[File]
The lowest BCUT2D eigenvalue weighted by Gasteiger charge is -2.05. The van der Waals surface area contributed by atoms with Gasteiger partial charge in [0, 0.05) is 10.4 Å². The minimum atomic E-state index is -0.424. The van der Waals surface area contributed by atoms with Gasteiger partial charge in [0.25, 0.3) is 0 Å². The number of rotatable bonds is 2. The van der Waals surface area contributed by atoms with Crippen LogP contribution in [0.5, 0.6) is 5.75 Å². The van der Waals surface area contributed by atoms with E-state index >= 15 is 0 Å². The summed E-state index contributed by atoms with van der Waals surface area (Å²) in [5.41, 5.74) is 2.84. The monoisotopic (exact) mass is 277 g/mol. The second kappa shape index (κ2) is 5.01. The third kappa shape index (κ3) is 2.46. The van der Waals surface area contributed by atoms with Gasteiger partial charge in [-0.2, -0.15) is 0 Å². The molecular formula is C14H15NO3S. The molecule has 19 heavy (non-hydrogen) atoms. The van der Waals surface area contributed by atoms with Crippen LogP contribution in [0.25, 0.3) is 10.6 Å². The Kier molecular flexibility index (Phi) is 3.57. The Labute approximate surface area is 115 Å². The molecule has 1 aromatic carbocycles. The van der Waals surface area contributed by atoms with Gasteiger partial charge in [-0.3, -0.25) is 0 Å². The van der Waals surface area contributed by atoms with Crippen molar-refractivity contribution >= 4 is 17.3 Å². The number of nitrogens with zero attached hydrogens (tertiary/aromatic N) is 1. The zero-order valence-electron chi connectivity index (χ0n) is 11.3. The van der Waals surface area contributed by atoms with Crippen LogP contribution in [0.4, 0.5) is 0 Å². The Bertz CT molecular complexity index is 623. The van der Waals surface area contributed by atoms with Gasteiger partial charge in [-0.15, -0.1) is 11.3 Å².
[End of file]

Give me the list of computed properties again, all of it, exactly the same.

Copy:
The lowest BCUT2D eigenvalue weighted by Gasteiger charge is -2.05. The van der Waals surface area contributed by atoms with Gasteiger partial charge in [0, 0.05) is 10.4 Å². The minimum atomic E-state index is -0.424. The van der Waals surface area contributed by atoms with Gasteiger partial charge in [0.25, 0.3) is 0 Å². The number of rotatable bonds is 2. The van der Waals surface area contributed by atoms with Crippen LogP contribution in [0.5, 0.6) is 5.75 Å². The van der Waals surface area contributed by atoms with E-state index >= 15 is 0 Å². The summed E-state index contributed by atoms with van der Waals surface area (Å²) in [5.41, 5.74) is 2.84. The monoisotopic (exact) mass is 277 g/mol. The second kappa shape index (κ2) is 5.01. The third kappa shape index (κ3) is 2.46. The van der Waals surface area contributed by atoms with Gasteiger partial charge in [-0.2, -0.15) is 0 Å². The molecular formula is C14H15NO3S. The molecule has 19 heavy (non-hydrogen) atoms. The van der Waals surface area contributed by atoms with Crippen LogP contribution in [0.25, 0.3) is 10.6 Å². The Kier molecular flexibility index (Phi) is 3.57. The Labute approximate surface area is 115 Å². The molecule has 1 aromatic carbocycles. The van der Waals surface area contributed by atoms with Gasteiger partial charge in [-0.3, -0.25) is 0 Å². The van der Waals surface area contributed by atoms with Crippen molar-refractivity contribution >= 4 is 17.3 Å². The number of nitrogens with zero attached hydrogens (tertiary/aromatic N) is 1. The zero-order valence-electron chi connectivity index (χ0n) is 11.3. The van der Waals surface area contributed by atoms with Crippen LogP contribution in [0.4, 0.5) is 0 Å². The Bertz CT molecular complexity index is 623. The van der Waals surface area contributed by atoms with Gasteiger partial charge in [-0.15, -0.1) is 11.3 Å².